Americans have a more favorable than unfavorable view of Republicans for the first time in six years, according to a new Gallup poll.
The survey, which was conducted from Jan. 14 to Jan. 16, revealed that 47 percent of respondents had a positive impression of the GOP, compared to 43 percent who had a negative opinion. The last time a Gallup poll recorded a positive net score for Republicans was in 2005, when George W. Bush was in office and his party controlled both chambers of Congress.
The aftermath of Hurricane Katrina, the ongoing war in Iraq and rising gas prices caused many Americans to turn on the GOP in subsequent years. After the 2006 midterm elections, in which Democrats gained control of Congress, a Gallup poll showed that 58 percent of respondents had an unfavorable view of Republicans.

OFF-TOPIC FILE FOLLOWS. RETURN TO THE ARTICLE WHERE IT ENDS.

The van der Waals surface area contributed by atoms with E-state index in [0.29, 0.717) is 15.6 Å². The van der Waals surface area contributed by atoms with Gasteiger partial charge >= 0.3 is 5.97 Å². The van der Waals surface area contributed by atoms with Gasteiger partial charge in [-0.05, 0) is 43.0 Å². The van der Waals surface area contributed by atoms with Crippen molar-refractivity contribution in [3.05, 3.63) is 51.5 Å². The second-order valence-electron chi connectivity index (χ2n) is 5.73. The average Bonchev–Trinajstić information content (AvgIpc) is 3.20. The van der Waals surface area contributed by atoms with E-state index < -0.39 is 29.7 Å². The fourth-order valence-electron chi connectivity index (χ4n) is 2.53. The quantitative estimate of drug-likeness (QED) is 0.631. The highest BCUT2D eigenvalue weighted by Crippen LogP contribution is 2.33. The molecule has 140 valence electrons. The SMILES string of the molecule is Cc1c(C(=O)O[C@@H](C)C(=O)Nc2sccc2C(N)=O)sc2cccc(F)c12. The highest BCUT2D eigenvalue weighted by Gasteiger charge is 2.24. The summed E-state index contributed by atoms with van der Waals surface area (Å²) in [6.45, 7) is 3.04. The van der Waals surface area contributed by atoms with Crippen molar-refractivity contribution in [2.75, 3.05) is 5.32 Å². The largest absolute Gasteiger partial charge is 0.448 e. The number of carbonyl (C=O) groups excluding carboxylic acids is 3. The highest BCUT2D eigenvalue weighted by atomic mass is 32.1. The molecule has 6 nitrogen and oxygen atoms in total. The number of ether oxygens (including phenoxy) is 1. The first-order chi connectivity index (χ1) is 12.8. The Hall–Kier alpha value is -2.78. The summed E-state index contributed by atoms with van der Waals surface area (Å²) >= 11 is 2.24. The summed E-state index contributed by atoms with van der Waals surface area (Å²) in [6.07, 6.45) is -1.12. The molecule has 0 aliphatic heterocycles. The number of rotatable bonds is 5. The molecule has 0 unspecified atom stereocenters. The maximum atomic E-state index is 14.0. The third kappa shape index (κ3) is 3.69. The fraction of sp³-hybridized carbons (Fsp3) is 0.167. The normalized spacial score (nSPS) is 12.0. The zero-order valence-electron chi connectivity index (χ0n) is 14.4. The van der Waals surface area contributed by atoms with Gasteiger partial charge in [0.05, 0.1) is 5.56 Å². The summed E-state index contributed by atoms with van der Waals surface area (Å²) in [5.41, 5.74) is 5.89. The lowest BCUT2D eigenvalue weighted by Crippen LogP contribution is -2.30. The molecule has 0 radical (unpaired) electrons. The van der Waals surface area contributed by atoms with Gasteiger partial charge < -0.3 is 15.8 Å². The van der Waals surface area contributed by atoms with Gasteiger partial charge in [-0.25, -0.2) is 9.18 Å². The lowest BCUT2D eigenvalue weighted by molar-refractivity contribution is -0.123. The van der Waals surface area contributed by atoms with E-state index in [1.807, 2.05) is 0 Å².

The party hit an all-time low in popularity following the election of President Barack Obama in 2008, when 61 percent gave Republicans negative marks, compared to only 34 percent favorable. Obama's controversial healthcare law, a persistently high unemployment rates and a national deficit approaching $1.5 trillion has prompted many Americans to change their stance.
The GOP has also caught up to Democrats in regards to their use of the Internet. According to new research from the Pew Internet and American Life Project, Republicans were just as likely as Democrats to be active on social networking websites in 2010. This is a stark contrast from the months leading up to the 2008 presidential election, when only 28 percent of followers of Senator John McCain (R-Ariz.) used these sites, compared to 44 percent of Obama voters.